Stevenson says that the fleet tested out synthetics for two years before taking it companywide. He and his team weren’t initially impressed during the pilot since the synthetics do cost more, but by the end, the numbers became clear: “Eventually, when we saw that we were taking oil out at 6,000 miles and it was still good, we went to 7,000 — and then when we got to 7,000, we decided with the labor savings and cost savings, we were happy with that.”

Changing the intervals, Stevenson says, did not affect any of their OEM warranties, which is largely due to General Motors changing this requirement with the 2010-MY. Aqua America is also now using synthetics for all hydraulic fluid applications as well.

Overall, maintenance and ensuring nothing is missed, or duplicated, is a big focus for Stevenson. Because the company’s service locations are scattered throughout several states, there are not enough fleet vehicles in every area to do all maintenance in house. GE Capital primarily handles the fleet's maintenance and fuel provisions, though the company does have a total of three shops in service areas where in-house maintenance makes more sense. Two of these shops are heated with used motor oil — a seemingly small step that helps the company save on disposal and purchasing costs.

To help manage the different maintenance methods, Aqua uses Dossier, a fleet maintenance software that allows the company to pull in information from GE Capital, as well as company fuel card information from WEX Inc., and the company’s internal fuel and maintenance management data. “That becomes our maintenance model,” Stevenson says. “We put everything into one system and are able to analyze data for the best maintenance parameters for the fleet and to track our underperforming vehicles.”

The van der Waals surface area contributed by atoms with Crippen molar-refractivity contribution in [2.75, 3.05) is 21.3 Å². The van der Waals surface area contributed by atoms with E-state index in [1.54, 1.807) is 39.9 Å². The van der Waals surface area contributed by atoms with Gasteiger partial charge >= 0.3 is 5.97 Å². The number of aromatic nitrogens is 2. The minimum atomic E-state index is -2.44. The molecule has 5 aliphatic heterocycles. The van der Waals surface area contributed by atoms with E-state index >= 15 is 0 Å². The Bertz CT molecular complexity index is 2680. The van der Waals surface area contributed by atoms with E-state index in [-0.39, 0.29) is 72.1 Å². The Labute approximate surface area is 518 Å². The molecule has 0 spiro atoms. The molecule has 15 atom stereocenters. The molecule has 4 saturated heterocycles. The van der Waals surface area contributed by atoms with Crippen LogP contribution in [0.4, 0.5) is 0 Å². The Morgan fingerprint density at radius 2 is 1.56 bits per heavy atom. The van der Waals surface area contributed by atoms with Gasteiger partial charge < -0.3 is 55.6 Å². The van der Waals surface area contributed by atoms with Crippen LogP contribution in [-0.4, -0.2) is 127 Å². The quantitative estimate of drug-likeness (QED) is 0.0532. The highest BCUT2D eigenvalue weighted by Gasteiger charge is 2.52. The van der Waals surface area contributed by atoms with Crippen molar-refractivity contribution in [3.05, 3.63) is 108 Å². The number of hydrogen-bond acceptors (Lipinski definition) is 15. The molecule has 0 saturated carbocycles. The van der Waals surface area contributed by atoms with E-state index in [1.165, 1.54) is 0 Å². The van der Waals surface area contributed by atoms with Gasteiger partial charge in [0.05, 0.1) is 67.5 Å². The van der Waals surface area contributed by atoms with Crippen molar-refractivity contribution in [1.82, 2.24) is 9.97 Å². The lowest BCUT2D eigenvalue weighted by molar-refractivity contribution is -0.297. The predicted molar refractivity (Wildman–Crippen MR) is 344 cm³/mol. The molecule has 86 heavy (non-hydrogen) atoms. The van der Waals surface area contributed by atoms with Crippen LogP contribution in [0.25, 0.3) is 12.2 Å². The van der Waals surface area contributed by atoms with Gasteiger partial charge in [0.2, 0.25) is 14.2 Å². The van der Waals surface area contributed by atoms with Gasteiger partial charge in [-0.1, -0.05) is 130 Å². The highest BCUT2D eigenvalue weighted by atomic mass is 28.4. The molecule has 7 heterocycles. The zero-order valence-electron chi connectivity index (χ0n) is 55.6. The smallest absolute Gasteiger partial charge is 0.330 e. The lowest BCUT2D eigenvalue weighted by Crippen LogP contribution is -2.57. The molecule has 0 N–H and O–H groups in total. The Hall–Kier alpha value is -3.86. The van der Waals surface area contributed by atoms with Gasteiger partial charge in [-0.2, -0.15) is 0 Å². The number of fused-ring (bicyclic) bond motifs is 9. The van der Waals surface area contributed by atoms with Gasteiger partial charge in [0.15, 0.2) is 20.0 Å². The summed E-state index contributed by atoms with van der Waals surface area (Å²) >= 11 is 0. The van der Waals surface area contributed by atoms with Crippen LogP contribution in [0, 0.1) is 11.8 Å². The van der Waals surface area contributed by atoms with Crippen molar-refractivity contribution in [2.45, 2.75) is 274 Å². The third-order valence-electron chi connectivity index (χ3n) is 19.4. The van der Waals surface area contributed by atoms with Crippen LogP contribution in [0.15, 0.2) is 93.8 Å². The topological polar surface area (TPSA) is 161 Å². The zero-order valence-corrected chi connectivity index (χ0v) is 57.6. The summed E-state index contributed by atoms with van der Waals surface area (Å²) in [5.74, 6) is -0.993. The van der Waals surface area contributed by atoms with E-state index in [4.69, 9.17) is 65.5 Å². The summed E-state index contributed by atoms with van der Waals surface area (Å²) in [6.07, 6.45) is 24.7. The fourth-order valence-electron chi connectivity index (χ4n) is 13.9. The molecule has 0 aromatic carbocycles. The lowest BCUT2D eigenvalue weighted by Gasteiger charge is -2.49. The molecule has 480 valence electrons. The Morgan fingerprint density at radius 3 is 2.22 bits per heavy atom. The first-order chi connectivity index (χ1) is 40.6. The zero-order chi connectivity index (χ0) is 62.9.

He adds that prior to having this process automated about eight years ago, the company had a full-time position dedicated to fleet data entry.

Going beyond the shop, the company has also invested in start-stop technology in order to reduce idle time and engine wear. Stevenson says that Aqua bought two Chevrolet Malibus equipped with the technology, and has been pilot testing IdleRight2 on some of its larger trucks for the last two years. IdleRight2, from Havis, monitors a vehicle’s battery life while the engine is shut down so that components can safely run off the battery without draining it. Once the battery charge hits below a certain level, a remote starter kicks the engine on until the battery is again charged, and the process starts over.

Stevenson says the verdict is not yet in on the IdleRight2 system: “We want to try it on a few more vehicles because right now the ROI is just about there.” (Stay tuned with Utility Fleet eNews and we’ll check back in with him to find out the results.)

In other fuel-reduction initiatives, Aqua also recently finished an 18-mile pipeline out to a natural gas company’s fracking site instead of hauling water with tanker trucks. Fracking requires large amounts of water, but this site is located on roads ill-equipped for 80,000-lb. water trucks. After less than a year into operations, Aqua decided instead to build a direct pipeline to the site.

The company reported in April 2012 that it had removed more than 2,000 truck trips from the road within the first month of opening the pipeline. Aqua America Chairman and CEO Nicholas DeBenedictis said in the announcement, “By reducing truck traffic, we are also reducing the noise from the vehicles and wear-and-tear on local roadways, plus helping to reduce carbon emissions associated with the thousands of truck trips that have been eliminated because of the pipeline.”

Joanne Tucker contributed to this article.